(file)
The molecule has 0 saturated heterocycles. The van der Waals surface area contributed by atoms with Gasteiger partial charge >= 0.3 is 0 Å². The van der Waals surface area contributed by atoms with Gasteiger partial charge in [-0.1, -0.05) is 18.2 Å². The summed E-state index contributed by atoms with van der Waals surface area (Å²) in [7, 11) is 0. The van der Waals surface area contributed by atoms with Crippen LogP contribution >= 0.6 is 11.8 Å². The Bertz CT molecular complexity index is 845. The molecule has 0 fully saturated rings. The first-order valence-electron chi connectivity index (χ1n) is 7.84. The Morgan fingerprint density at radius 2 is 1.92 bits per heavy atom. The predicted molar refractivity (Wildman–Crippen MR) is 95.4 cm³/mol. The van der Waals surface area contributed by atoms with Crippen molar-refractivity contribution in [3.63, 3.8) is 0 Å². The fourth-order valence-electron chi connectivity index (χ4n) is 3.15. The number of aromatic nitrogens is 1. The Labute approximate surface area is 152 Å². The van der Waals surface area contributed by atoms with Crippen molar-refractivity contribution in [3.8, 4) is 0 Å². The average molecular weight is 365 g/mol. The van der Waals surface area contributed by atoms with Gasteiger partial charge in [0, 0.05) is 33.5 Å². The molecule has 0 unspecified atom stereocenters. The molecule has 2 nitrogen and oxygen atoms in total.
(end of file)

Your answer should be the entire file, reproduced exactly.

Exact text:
The molecule has 0 saturated heterocycles. The van der Waals surface area contributed by atoms with Gasteiger partial charge >= 0.3 is 0 Å². The van der Waals surface area contributed by atoms with Gasteiger partial charge in [-0.1, -0.05) is 18.2 Å². The summed E-state index contributed by atoms with van der Waals surface area (Å²) in [7, 11) is 0. The van der Waals surface area contributed by atoms with Crippen LogP contribution >= 0.6 is 11.8 Å². The Bertz CT molecular complexity index is 845. The molecule has 0 fully saturated rings. The first-order valence-electron chi connectivity index (χ1n) is 7.84. The Morgan fingerprint density at radius 2 is 1.92 bits per heavy atom. The predicted molar refractivity (Wildman–Crippen MR) is 95.4 cm³/mol. The van der Waals surface area contributed by atoms with Crippen molar-refractivity contribution in [3.63, 3.8) is 0 Å². The fourth-order valence-electron chi connectivity index (χ4n) is 3.15. The number of aromatic nitrogens is 1. The Labute approximate surface area is 152 Å². The van der Waals surface area contributed by atoms with Crippen molar-refractivity contribution in [3.8, 4) is 0 Å². The average molecular weight is 365 g/mol. The van der Waals surface area contributed by atoms with Gasteiger partial charge in [0, 0.05) is 33.5 Å². The molecule has 0 unspecified atom stereocenters. The molecule has 2 nitrogen and oxygen atoms in total.